This was part of the problem. Most mystery series accumulate history and supporting characters and a need to keep recapping everything as the series gets longer. Pretty soon you're reading as much about the characters' personal lives as you are about the latest murder to be solved. It's nice for the characters to become real people with lives outside of solving murders, but Hillerman's later books were quite mediocre as mysteries, and while the Southwestern feel was always present, there wasn't much of the old Navajo magic in most of them; instead we got a lot of crimes committed by Washington politicians, diamond thieves, and former CIA operatives, white men coming to the Reservation to cause trouble. Leaphorn and Chee were at their best when they were trying to navigate the demands of Navajo culture while pursuing their vocational obligations. Navajo ways often conflicted with the law's view of justice, creating interesting dilemmas for both of them. When the crimes were all about white people business, it was considerably less interesting, just a couple of detectives who happened to be Indians.
But, those early books were rich and splendid, and even the later books still had descriptions that would transport you to Tuba City, Window Rock, Shiprock, and the Four Corners, and the vast empty spaces beneath the sky and the long dirt roads stretching to the horizon without a soul in sight.
Tony Hillerman was not a Native American himself. A decorated World War II vet, former journalist, and a lifelong resident of the Southwest, he was highly regarded by the Navajo whom he wrote about; he was named a Special Friend of the Dineh by the Navajo Tribe. He wrote about real places but often obscured their locations, and made sure he was always writing respectfully about tribal customs and people.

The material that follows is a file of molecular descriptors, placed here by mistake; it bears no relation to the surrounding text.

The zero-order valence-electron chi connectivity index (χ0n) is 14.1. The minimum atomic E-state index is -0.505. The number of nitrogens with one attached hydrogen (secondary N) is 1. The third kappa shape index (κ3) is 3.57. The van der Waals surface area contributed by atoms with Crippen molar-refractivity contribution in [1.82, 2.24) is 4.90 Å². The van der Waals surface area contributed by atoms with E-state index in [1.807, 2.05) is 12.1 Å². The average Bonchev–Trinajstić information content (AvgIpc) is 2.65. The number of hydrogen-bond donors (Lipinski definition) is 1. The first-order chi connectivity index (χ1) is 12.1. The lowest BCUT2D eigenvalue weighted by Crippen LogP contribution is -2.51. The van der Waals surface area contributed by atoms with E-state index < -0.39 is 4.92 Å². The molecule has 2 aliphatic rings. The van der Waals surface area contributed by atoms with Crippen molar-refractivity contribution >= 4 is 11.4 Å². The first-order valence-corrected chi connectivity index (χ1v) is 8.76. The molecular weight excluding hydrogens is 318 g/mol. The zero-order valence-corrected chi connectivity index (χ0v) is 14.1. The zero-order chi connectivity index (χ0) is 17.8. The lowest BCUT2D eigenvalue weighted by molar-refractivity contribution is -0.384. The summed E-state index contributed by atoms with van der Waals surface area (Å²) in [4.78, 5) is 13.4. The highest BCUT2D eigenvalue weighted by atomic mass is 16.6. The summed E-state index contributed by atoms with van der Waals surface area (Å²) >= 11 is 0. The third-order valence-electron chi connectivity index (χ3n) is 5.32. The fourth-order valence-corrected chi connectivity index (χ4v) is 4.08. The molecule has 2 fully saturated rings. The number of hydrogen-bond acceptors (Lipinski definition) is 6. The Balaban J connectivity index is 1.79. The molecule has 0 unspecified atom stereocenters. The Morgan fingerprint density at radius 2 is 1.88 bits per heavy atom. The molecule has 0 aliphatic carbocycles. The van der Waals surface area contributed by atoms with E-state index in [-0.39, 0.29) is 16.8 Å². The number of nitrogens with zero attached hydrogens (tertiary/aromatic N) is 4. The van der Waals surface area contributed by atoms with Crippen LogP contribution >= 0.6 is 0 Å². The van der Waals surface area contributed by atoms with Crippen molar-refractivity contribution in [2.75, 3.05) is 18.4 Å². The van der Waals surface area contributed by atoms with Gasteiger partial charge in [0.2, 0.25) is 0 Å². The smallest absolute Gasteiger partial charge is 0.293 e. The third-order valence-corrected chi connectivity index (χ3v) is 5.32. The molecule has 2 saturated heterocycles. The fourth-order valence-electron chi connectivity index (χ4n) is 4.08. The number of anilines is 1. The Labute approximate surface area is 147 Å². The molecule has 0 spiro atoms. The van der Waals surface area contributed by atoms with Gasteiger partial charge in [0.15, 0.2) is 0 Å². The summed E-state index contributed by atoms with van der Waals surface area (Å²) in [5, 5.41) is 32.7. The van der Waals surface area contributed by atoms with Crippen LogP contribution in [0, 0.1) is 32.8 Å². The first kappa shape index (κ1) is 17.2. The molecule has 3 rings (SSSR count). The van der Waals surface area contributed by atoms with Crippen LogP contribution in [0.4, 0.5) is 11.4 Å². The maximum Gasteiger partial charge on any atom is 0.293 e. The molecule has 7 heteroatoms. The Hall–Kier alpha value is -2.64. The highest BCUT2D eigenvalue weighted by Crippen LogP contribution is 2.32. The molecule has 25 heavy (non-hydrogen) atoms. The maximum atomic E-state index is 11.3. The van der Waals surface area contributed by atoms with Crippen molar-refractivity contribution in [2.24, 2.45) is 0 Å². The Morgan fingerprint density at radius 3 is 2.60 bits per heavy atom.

He passed away in 2008, at the age of 83. He was an award-winning mystery writer and former president of the MWA, and he'd written other books, but he was most famous for the eighteen Leaphorn/Chee novels. One of his books, The Dark Wind, appeared in theaters, while three — A Thief of Time, Skinwalkers, and Coyote Waits — were made into TV movies for PBS Mystery.
The Shape Shifter
Book 16, The Sinister Pig, was a sub-mediocre, phoning-it-in effort. Book 17, Skeleton Man, was not terrible, but it was basically a short story padded out to novel length.
Book 18, The Shape Shifter, was better than either of the previous two, though not as good as any of Hillerman's earlier books. There was a bit more of the Navajo cultural element than we had seen lately, shoehorned into allegorical tales that are compared to the predicament of a Hmong refugee who is one of the main secondary characters. The main plot, unfortunately, is derivative of many of Hillerman's earlier plots, with an old cold case with no immediate apparent relevance dragging Leaphorn out of retirement and a one-dimensional amoral white guy being the source of all the trouble. The involvement of Chee and Manuelito is forced and incidental, and the climax is a long conversation in which the villain spills the beans before a predictable "twist."
It's not a bad book, and I was relieved that it was not a terrible book. But it's not a great book. It's a comfort read. It's for completists who want to see how Hillerman would finish his series.
I wouldn't recommend that anyone go pick up The Shape Shifter to read independently of the other Leaphorn/Chee books; if you want to try out Hillerman, don't start here, start much earlier in the series.
But I do recommend the series. It's fine reading, especially if you like the Southwest, and you want to learn a bit about the Navajo along with your light fiction.
Have you read any of Hillerman's Navajo Mysteries?
Verdict: Tony Hillerman's last novel was not his best, but it's a satisfying conclusion to a series that went on for almost 40 years. The Navajo Mysteries will always be one of my favorite series, and Joe Leaphorn and Jim Chee are like old friends to me. This review was really a review of the entire series, because The Shape Shifter is at best an average entry, but I hope it will entice you to at least try some of Hillerman's earlier books.
Also by Tony Hillerman: My reviews of The Sinister Pig and Skeleton Man.
My complete list of book reviews.